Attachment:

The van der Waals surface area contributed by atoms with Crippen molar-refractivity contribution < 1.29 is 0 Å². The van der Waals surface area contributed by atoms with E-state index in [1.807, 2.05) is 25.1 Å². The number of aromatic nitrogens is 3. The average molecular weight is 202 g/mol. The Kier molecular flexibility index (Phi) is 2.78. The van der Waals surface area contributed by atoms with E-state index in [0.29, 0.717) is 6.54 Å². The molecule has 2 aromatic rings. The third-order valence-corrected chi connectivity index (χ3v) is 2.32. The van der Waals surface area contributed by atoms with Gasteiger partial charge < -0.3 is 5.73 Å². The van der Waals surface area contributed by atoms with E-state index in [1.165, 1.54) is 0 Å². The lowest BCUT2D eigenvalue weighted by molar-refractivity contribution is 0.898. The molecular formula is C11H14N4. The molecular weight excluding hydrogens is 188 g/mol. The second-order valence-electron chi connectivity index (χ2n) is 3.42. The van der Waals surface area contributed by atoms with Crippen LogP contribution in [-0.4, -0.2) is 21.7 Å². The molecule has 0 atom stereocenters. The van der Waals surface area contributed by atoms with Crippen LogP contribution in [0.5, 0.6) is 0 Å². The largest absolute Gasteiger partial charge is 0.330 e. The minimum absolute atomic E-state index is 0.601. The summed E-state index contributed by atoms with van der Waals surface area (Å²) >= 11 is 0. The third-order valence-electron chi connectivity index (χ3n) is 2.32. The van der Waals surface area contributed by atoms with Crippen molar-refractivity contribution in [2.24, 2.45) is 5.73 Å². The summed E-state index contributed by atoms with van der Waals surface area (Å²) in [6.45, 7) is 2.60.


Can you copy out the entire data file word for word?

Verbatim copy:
The van der Waals surface area contributed by atoms with Crippen molar-refractivity contribution < 1.29 is 0 Å². The van der Waals surface area contributed by atoms with E-state index in [1.807, 2.05) is 25.1 Å². The number of aromatic nitrogens is 3. The average molecular weight is 202 g/mol. The Kier molecular flexibility index (Phi) is 2.78. The van der Waals surface area contributed by atoms with E-state index in [0.29, 0.717) is 6.54 Å². The molecule has 2 aromatic rings. The third-order valence-corrected chi connectivity index (χ3v) is 2.32. The van der Waals surface area contributed by atoms with Gasteiger partial charge < -0.3 is 5.73 Å². The van der Waals surface area contributed by atoms with E-state index in [1.165, 1.54) is 0 Å². The lowest BCUT2D eigenvalue weighted by molar-refractivity contribution is 0.898. The molecular formula is C11H14N4. The molecular weight excluding hydrogens is 188 g/mol. The second-order valence-electron chi connectivity index (χ2n) is 3.42. The van der Waals surface area contributed by atoms with Crippen LogP contribution in [-0.4, -0.2) is 21.7 Å². The molecule has 0 atom stereocenters. The van der Waals surface area contributed by atoms with Crippen LogP contribution in [0.5, 0.6) is 0 Å². The largest absolute Gasteiger partial charge is 0.330 e. The minimum absolute atomic E-state index is 0.601. The summed E-state index contributed by atoms with van der Waals surface area (Å²) >= 11 is 0. The third-order valence-electron chi connectivity index (χ3n) is 2.32. The van der Waals surface area contributed by atoms with Crippen molar-refractivity contribution in [2.24, 2.45) is 5.73 Å². The summed E-state index contributed by atoms with van der Waals surface area (Å²) in [6.45, 7) is 2.60.